Creatine Supplementation for Teenagers

By dietitian Clare Wood

Oh boys and their gym-going body-building stage! If you are a teenager wanting to bulk up, or a parent of a teenager who wants to, you may have heard of creatine and are interested in giving it a try.

If the aim is to increase muscle, there are many components to gaining muscle mass, and supplementation is just one of them (and not the main one!). First and foremost, you need a good training program, followed closely by the right nutrition, adequate energy and protein intake, time for recovery and growth, and something that you have no control over - genetics.

As far as supplementation goes, creatine is a proven supplement. Creatine is a biochemical compound found naturally occurring in our bodies, and also in some of the food we eat. Supplementing with creatine provides an increase in the level of creatine available in the muscle, which then provides more fuel for the muscle in the first brief moments of exercise.

Creatine is one of the most well-researched supplements out there, with some good evidence behind it for being effective for weight gain as well as improving high-intensity short duration activity, like lifting heavy weights and short sprints.

There is limited research on adolescents, but what has been done has positive outcomes with minimal side effects. It does need to be taken in a routine schedule of doses to be effective (this should be explained on the label of the product).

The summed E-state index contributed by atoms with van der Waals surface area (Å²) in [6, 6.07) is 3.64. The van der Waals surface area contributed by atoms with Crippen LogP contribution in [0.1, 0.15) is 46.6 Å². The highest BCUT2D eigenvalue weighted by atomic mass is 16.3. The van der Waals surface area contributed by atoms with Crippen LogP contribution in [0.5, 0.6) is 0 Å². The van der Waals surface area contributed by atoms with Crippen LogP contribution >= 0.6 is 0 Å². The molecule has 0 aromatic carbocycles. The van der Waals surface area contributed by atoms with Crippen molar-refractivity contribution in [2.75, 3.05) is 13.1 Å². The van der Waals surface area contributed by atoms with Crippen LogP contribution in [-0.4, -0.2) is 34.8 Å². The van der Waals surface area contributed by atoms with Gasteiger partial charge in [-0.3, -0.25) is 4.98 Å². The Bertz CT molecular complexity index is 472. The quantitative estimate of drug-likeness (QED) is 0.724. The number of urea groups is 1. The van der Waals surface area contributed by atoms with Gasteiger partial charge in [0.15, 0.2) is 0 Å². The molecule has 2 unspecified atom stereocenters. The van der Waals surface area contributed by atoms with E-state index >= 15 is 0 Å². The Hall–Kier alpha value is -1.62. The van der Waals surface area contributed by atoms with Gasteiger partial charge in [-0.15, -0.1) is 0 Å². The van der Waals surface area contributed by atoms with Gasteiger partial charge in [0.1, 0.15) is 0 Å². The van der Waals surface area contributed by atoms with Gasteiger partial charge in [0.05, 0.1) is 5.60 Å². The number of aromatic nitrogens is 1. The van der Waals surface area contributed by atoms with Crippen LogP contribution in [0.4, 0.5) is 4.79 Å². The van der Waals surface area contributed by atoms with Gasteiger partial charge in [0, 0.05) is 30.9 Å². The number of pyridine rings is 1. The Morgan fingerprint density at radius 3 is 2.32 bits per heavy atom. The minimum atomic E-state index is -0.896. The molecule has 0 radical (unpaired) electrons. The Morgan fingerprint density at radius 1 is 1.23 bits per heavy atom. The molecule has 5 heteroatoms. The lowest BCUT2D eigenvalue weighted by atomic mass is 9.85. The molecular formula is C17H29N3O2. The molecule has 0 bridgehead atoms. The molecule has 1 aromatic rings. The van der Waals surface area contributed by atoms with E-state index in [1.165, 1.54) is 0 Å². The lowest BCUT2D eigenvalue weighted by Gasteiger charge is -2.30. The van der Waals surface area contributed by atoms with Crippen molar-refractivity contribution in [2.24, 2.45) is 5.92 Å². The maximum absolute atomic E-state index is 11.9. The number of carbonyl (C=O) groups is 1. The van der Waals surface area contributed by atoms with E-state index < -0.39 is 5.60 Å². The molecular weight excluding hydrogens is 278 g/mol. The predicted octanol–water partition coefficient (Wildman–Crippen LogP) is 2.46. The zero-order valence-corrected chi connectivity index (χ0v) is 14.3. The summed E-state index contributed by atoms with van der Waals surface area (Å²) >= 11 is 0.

Pure creatine comes in a tin (photo credit: Chrisso)Pure creatine comes in a tin (photo credit: Chrisso)

As far as the best age to start using it, I would suggest 18 plus, at least. This will depend on individual growth patterns though. Boys usually continue growing until 18-20 years, some stop at the beginning of this range, and some at the end.

Creatine, and other supplements, are going to be more effective when the rapid teenage growth period has ceased and growth hormones are settled to adult levels, and they are not getting the benefit from hormones anymore. A teenager will still be getting great benefit in the gym from the naturally occurring growth hormones that are circulating. Moving on to taking supplements is recommended once growth has stopped, but it is not always clear when this occurs.

On saying that, the best benefit in the gym will come from getting all the right nutrition to start. The teenager will get more benefit from correct nutrition (10-20%) than he will from creatine (2-5%). Obviously, both together will be optimum.

Good nutrition for gym workouts will come from quality protein spread throughout the day at meals and snacks (nuts, dairy, meats, eggs, legumes etc. - meat contains natural creatine), eating around training times (before and immediately after), and getting enough total energy and carbohydrates every.single.day. Plus no skipped meals!

So to summarize, a good nutrition plan should be the first step to muscle weight gain. Once you feel this box is ticked (and be aware that most teenagers will think they are getting the best nutrition when they are actually not), and if you think growth has finished, it is not a bad option to give creatine a try. And it is safe to do so.



Related Pages

send us a comment Any comments, suggestions, or corrections? Please let us know.

Sports Nutrition Extra

Athlete nutrition isn't just about weight loss. It is important to fuel the body optimally before, during and after exercise, as well as to stay hydrated. Supplements may also be required.

Weight Loss Extra

There are no simple answers. You should keep a healthy weight, consider one of these diets, though exercise is also important.

 → How to Cite